I guess I should start (for those of you who don’t know) with an explanation of what Zotero is and why you’d want to use it. The official website defines Zotero as “an easy-to-use tool to help you collect, organize, cite, and share your research sources.” I call Zotero a bibliography tool, but really it’s much more. I use Zotero to save information on articles, news, blog posts and books that I find on a daily basis, I use it to keep the bibliographies for my books and articles so that I can easily access then while I finish writing.
Jason does an awesome job of explaining how to perform both basic and advanced functions using Zotero. His book is geared not only to librarians, but to anyone doing research, to anyone who might benefit from a research assistant in their browser. The book is organized so that How Tos take up the first 5 chapters and then the last two cover how to teach Zotero to your patrons, students, friends, etc and how to support Zotero in your institution.
This handy guide is a must have for anyone who does research or writes for publication. This guide, for that matter, is for anyone who is tired of using proprietary tools to manage their bibliography and would like a bit more control and a lot more friendly functionality.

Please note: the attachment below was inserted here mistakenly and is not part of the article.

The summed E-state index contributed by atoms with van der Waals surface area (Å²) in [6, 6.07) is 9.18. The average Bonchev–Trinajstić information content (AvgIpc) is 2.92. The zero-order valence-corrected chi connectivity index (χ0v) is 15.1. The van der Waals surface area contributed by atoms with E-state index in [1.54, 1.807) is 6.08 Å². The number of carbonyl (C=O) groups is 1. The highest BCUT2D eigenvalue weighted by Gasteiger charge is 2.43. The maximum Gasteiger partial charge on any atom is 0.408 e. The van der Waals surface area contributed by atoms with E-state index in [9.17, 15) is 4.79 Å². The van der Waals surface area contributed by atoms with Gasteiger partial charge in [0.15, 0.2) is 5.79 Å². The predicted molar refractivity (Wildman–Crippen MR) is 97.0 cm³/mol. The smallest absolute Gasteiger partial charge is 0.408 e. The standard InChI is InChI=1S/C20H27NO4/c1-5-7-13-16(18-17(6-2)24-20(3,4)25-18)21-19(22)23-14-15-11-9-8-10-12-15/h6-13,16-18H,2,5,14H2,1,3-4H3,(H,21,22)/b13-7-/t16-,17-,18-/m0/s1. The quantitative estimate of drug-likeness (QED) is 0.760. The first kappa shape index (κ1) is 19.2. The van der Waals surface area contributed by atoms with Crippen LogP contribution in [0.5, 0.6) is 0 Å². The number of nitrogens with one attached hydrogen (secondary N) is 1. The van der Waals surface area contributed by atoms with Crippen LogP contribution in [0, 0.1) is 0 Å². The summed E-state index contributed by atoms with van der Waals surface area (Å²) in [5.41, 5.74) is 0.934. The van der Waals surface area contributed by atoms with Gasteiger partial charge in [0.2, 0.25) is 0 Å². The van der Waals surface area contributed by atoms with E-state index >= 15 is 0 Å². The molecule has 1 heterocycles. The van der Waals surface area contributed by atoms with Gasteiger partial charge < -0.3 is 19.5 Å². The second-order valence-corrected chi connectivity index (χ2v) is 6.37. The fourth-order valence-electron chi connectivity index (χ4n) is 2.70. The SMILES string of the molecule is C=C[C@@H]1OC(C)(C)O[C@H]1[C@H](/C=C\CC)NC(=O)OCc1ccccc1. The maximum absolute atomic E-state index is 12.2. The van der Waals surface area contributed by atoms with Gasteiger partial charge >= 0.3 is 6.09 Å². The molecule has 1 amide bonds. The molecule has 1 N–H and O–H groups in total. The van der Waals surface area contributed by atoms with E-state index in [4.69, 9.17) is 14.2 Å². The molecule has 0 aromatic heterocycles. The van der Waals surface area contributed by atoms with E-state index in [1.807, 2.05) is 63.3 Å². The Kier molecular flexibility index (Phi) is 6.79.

I’m sorry it took me so long to share this review with you all, but I hope that you’ll still run out and read a copy of Jason’s book because it’s well worth it!
Information Today, Inc. is offering a one-time discount to all of our customers, friends, and family. From now through Monday, January 16, 2012, receive 40% off all book purchases made through the Information Today, Inc. website. The discount is good on an unlimited number of orders placed during the sale period—and with more than 150 titles available on our website, there’s something for everyone.
To get the discount, use the promo code ITIHOLIDAY at the check out on our online store.
Later this month the first Donate-A-Book day will take place at libraries around the country.
On April 14, readers across the U.S. will be encouraged to donate new or gently used books to their local libraries. Books will be added to the library’s collections, with remaining books given to the Friends of the Library, for use at their annual booksale fundraisers.
For more info please read the press release and get those books ready for donation (I know I have a few I’ve been waiting to get over to the library … now I have an excuse )
I received this via email and figured that some of my readers might be interested.
Pam MacKellar is looking for technology grant success stories to include in her new book: Writing Successful Technology Grant Proposals: A LITA Guide.
If you have been successful at winning a grant for a library project of any kind that utilizes technology, she’d love to hear from you! Just go to www.pamelamackellar.com/techgrants and complete the form by April 30, 2011. One lucky person who submits a success story will win a copy of the new book.
Questions: Contact Pam at firstname.lastname@example.org